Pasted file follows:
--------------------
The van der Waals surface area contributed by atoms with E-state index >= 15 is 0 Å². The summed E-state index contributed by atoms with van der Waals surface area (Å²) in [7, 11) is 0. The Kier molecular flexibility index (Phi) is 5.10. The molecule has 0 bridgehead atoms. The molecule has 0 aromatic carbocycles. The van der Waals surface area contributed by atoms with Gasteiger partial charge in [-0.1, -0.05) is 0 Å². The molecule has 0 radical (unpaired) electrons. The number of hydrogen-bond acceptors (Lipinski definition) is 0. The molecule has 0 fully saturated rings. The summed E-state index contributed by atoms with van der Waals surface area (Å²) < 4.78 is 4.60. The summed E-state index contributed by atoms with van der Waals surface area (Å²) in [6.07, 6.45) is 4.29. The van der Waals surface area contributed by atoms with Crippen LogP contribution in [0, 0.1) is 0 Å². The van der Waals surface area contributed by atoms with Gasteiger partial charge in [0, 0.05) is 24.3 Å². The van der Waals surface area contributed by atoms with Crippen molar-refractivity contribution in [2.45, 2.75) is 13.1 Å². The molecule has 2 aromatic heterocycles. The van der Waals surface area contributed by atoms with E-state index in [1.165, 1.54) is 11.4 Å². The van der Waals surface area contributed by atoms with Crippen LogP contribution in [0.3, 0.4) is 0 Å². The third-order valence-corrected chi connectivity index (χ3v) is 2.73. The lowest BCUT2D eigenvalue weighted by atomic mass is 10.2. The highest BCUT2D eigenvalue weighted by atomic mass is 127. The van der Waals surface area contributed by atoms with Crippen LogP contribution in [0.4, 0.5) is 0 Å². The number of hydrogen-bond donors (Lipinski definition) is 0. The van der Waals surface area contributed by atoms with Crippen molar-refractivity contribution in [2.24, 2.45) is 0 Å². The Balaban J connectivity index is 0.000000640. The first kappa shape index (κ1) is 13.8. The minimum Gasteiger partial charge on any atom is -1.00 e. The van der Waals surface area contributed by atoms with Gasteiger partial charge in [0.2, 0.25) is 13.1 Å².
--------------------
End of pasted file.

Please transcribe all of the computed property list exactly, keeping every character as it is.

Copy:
The van der Waals surface area contributed by atoms with E-state index >= 15 is 0 Å². The summed E-state index contributed by atoms with van der Waals surface area (Å²) in [7, 11) is 0. The Kier molecular flexibility index (Phi) is 5.10. The molecule has 0 bridgehead atoms. The molecule has 0 aromatic carbocycles. The van der Waals surface area contributed by atoms with Gasteiger partial charge in [-0.1, -0.05) is 0 Å². The molecule has 0 radical (unpaired) electrons. The number of hydrogen-bond acceptors (Lipinski definition) is 0. The molecule has 0 fully saturated rings. The summed E-state index contributed by atoms with van der Waals surface area (Å²) < 4.78 is 4.60. The summed E-state index contributed by atoms with van der Waals surface area (Å²) in [6.07, 6.45) is 4.29. The van der Waals surface area contributed by atoms with Crippen LogP contribution in [0, 0.1) is 0 Å². The van der Waals surface area contributed by atoms with Gasteiger partial charge in [0, 0.05) is 24.3 Å². The van der Waals surface area contributed by atoms with Crippen molar-refractivity contribution in [2.45, 2.75) is 13.1 Å². The molecule has 2 aromatic heterocycles. The van der Waals surface area contributed by atoms with E-state index in [1.165, 1.54) is 11.4 Å². The van der Waals surface area contributed by atoms with Crippen LogP contribution in [0.3, 0.4) is 0 Å². The third-order valence-corrected chi connectivity index (χ3v) is 2.73. The lowest BCUT2D eigenvalue weighted by atomic mass is 10.2. The highest BCUT2D eigenvalue weighted by atomic mass is 127. The van der Waals surface area contributed by atoms with Crippen LogP contribution in [0.4, 0.5) is 0 Å². The number of hydrogen-bond donors (Lipinski definition) is 0. The van der Waals surface area contributed by atoms with Crippen molar-refractivity contribution in [2.24, 2.45) is 0 Å². The Balaban J connectivity index is 0.000000640. The first kappa shape index (κ1) is 13.8. The minimum Gasteiger partial charge on any atom is -1.00 e. The van der Waals surface area contributed by atoms with Gasteiger partial charge in [0.2, 0.25) is 13.1 Å².